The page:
The approach given in [111] assumes that the central station can estimate the range to all base nodes in the network. For networks over a wide area, this assumption may not hold. One approach which does not rely on this assumption is presented in [158]. In this investigation, each beacon node exchanges messages with all other beacon nodes, noting the hop-count distance between the nodes. The location of each node and hop-count distance of each pair is then sent to the central station. An SVM-based decision tree, similar to that in [102], is then trained to predict the location of a node based on the hop count distance to beacon nodes. The SVM model can then be broadcast to all nodes in the network, which non-beacon nodes can then use to estimate their physical location in the network. The SVM approach is shown to produce location estimates with smaller error than a diffusion-based approache to localization (an approach which has similar assumptions and requirements), while requiring much less communication.

A distributed algorithm for performing regression is presented in [45], where regression model consisting of a linear combination of local measurements over a window of time. Kernel linear regression is used to minimize the error between the regression model and measured data. By ensuring that the kernel functions have limited spatial support, the task can be distributed by solving the regression problem for the local region, and communicating kernel weights (i.e., “regression messages”) with neighboring nodes, which greatly reduces the amount of communication compared with methods that communicate individual measurements or require a centralized training approach.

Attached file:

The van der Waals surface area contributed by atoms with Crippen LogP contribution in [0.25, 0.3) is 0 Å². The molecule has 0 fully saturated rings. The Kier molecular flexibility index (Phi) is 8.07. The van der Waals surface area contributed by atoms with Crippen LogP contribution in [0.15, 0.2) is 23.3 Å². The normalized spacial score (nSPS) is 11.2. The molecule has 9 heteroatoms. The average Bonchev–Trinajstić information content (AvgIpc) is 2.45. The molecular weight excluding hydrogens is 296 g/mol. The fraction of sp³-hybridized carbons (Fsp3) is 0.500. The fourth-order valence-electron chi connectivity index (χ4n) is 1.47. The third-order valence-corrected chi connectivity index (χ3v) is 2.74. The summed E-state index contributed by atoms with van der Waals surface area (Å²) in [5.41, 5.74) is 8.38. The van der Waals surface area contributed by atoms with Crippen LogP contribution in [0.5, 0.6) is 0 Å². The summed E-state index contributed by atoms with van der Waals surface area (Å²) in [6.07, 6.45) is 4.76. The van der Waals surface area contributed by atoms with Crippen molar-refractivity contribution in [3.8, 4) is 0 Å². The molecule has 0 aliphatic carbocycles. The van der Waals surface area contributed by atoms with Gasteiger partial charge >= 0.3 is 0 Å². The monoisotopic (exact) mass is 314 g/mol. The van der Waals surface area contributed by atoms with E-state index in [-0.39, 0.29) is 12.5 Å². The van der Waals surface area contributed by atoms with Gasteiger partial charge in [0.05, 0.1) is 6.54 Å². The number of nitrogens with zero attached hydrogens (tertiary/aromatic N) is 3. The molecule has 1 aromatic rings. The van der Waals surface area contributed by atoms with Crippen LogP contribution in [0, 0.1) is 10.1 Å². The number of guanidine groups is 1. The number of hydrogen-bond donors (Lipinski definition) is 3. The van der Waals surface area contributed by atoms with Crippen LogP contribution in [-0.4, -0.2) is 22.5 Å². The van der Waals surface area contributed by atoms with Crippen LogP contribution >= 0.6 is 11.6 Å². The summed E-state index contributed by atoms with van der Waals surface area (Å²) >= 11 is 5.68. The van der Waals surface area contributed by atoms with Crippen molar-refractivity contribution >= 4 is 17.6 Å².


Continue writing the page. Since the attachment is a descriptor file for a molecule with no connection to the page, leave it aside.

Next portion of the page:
Algorithms for fully-distributed support vector machine learning has been explored recently in the field of wireless sensor networks. This includes both training a parallel version of an SVM, with a centralized means of fusing subsets of the training results, as well as fully distributed approaches. For sensor networks, distributed SVM algorithms are achieved by using kernels with limited support (i.e., sensor measurements only consider events within a certain radius) [44], by locally summarizing training data to a minimal representation [73], by performing classification / regression on a subset of measurements in a local neighborhood [71], and by implementing convergence algorithms [72].

In [44], algorithms for training and evaluating a support vector regression model is realized by utilizing kernels with finite support and a gradient-based training algorithm. This approach is based on the assumption that sensor measurements from nodes that are spatially near one another are often highly correlated, while those separated by larger distances are not. By using a translation-invariant kernel with finite support, and assuming communication ranges with are wider than the support, the authors developed gradient-based SVR training and evaluation algorithms. The learning algorithm trains a regression function for sensors, each located at , of the form

The kernel used is a bump function with finite support ,

Using this kernel, training can be performed in a parallel manner over local neighborhoods of sensing nodes, where the neighborhood radius is at least the size of the support of the kernel. Rather than using the full training set, as in the centralized case, each node trains a local SVR based on data available from its local neighborhood. Each node in the neighborhood shares current training data with neighboring nodes. Using the shared data and the distances between a node and its neighbors, the local SVR is updated in the same manner as a centralized SVR. This process is repeated until terminal conditions are met.

To evaluate the function at point , a node first performs a local evaluation of the function